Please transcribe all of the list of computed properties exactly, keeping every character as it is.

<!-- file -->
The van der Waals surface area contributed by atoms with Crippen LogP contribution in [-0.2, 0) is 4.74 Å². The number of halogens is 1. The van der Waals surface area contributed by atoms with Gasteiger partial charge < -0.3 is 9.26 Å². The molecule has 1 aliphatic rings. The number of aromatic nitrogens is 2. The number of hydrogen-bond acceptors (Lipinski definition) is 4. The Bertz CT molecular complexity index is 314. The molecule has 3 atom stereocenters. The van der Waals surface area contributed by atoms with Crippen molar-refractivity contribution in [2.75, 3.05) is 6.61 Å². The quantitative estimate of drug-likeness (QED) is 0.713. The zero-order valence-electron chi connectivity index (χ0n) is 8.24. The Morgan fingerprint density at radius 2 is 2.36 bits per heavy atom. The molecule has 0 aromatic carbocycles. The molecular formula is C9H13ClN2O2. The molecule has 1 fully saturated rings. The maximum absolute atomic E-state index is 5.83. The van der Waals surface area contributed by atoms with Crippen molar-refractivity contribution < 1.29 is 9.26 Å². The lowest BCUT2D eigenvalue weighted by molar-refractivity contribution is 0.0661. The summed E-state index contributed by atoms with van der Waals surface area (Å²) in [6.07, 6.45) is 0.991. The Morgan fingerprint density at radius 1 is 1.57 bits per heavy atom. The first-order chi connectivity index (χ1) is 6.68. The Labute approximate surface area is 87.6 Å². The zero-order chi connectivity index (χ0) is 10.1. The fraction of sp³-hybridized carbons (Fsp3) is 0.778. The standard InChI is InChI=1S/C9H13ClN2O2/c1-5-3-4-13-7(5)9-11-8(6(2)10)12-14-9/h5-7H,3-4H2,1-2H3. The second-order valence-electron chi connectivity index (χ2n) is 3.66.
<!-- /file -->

The van der Waals surface area contributed by atoms with Crippen LogP contribution in [-0.2, 0) is 4.74 Å². The number of halogens is 1. The van der Waals surface area contributed by atoms with Gasteiger partial charge < -0.3 is 9.26 Å². The molecule has 1 aliphatic rings. The number of aromatic nitrogens is 2. The number of hydrogen-bond acceptors (Lipinski definition) is 4. The Bertz CT molecular complexity index is 314. The molecule has 3 atom stereocenters. The van der Waals surface area contributed by atoms with Crippen molar-refractivity contribution in [2.75, 3.05) is 6.61 Å². The quantitative estimate of drug-likeness (QED) is 0.713. The zero-order valence-electron chi connectivity index (χ0n) is 8.24. The Morgan fingerprint density at radius 2 is 2.36 bits per heavy atom. The molecule has 0 aromatic carbocycles. The molecular formula is C9H13ClN2O2. The molecule has 1 fully saturated rings. The maximum absolute atomic E-state index is 5.83. The van der Waals surface area contributed by atoms with Crippen molar-refractivity contribution < 1.29 is 9.26 Å². The lowest BCUT2D eigenvalue weighted by molar-refractivity contribution is 0.0661. The summed E-state index contributed by atoms with van der Waals surface area (Å²) in [6.07, 6.45) is 0.991. The Morgan fingerprint density at radius 1 is 1.57 bits per heavy atom. The first-order chi connectivity index (χ1) is 6.68. The Labute approximate surface area is 87.6 Å². The zero-order chi connectivity index (χ0) is 10.1. The fraction of sp³-hybridized carbons (Fsp3) is 0.778. The standard InChI is InChI=1S/C9H13ClN2O2/c1-5-3-4-13-7(5)9-11-8(6(2)10)12-14-9/h5-7H,3-4H2,1-2H3. The second-order valence-electron chi connectivity index (χ2n) is 3.66.